After 20 years of stagnaion, nuclear energy again finds favor in the eyes of many energy planners. In contrast with electricity generated from coal or natural gas, nuclear power contributes little to greenhouse gas emissions and could therefore help in the effort to reduce global warming. The establishment of a tax on carbon emissions, which has been widely proposed as an incentive to move away from fossil-fuel use, would make nuclear energy even more attractive. Such arguments may ultimately prove compelling to industrial nations—but to assume that the developing nations will follow suit is to ignore some important realities.
Currently 435 nuclear reactors operate around the world, with an electrical generating capacity of approximately 370 gigawatts (GW), providing about 17 percent of the world’s electricity. Various analysts have optimistically foreseen a steep rise in those numbers. For instance, a 2003 interdisciplinary study by the Massachusetts Institute of Technology outlined a scenario of “low” nuclear growth that would still allow a tripling of nuclear generation by 2050. The contribution of the developing nations would soar to a third of the whole, from 10 to 307 GW. To reach that level, however, would demand about 8 percent annual growth sustained over 45 years.
No economic modeling figured into that estimate; the analysts merely assumed that the developing nations would aim for the 10 to 20 percent share of electricity from nuclear power that the rest of the world would adopt. Yet financing the up-front investments needed for nuclear plants is a major challenge even in industrialized countries: so far nuclear power expands only where governments facilitate private investment, a practice that is at odds with strong market liberalization policies. That trend will hold even more markedly in developing countries.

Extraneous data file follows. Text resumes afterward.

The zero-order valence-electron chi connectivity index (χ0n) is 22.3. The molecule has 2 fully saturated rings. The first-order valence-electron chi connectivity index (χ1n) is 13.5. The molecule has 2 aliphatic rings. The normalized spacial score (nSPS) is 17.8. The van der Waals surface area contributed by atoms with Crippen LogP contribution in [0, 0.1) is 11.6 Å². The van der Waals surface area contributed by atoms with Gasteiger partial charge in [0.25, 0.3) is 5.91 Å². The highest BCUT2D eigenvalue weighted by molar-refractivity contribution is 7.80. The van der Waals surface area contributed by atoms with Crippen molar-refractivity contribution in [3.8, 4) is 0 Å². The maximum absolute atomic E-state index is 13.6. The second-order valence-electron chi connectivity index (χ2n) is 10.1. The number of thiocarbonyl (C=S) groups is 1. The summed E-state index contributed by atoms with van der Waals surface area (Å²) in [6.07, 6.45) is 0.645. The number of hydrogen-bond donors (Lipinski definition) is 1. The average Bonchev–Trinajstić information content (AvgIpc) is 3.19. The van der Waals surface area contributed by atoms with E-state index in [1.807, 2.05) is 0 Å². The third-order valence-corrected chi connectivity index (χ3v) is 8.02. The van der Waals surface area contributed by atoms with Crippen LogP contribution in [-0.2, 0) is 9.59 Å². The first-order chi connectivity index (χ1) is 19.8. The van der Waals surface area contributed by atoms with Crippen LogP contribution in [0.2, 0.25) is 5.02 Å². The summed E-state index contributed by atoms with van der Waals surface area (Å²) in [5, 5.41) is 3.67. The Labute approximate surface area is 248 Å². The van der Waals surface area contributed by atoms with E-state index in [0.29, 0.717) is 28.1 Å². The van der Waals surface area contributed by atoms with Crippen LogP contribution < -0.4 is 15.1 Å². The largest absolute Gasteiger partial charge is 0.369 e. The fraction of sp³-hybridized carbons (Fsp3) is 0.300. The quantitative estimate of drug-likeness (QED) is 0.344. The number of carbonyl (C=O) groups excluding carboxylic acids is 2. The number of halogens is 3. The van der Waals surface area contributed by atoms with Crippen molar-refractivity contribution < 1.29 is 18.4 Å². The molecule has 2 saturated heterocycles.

Moreover, motivation to shift to nuclear energy may be lacking. Concerns about greenhouse gas emissions simply do not have a high priority now in developing nations. Neither the Kyoto Protocol nor any other international agreement constrains those emissions for them (they were exempted to assist their development). For poor countries, the pivotal problem is the allocation of scarce resources. Their financial authorities cannot easily justify subsidizing nuclear energy at the expense of more pressing needs in health, education and poverty reduction.
Nor is the need for energy a sufficient compulsion. Most of the anticipated growth in nuclear energy in the developing world is commonly ascribed to China and India. In recent years, they have become prime markets for nuclear technology imports because their indigenous programs have been at best qualified successes. Yet those countries, and indeed the rest of the developing world, have abundant nonnuclear energy alternatives, too. Cleaner coal-burning technologies would reduce emissions not only of greenhouse gases but also of soot and other by-products that cause local and regional pollution—and they could prove to be easier or less expensive to implement. Many developing nations have underexploited their hydroelectric power options: worldwide only around 32 percent of the economical hydroelectric potential has been tapped so far, and in sub-Saharan Africa that figure is far smaller. Other renewable energy sources, particularly biofuels for transportation, also have good prospects.
Further practical considerations can intrude, too. The smaller developing countries have electric grids with capacities of less than 10 GW. Large nuclear reactors will therefore not fit in them without violating the common best-practice guideline that no more than 10 percent of a grid should draw from a single source.
The greatest objection to the spread of nuclear technology and power reactors to developing countries, however, is that it will increase the risks of nuclear weapons proliferation. The temptation for developing countries to go nuclear is particularly common when the political regime is not democratic, as happened previously in South Africa, Brazil and Argentina and as is currently happening in Iran, where national prestige can overrule rational economic decisions and sensible energy policies. Ultimately it seems likely that internal conflicts and international antiproliferation restrictions will contain the growth of even civilian nuclear programs.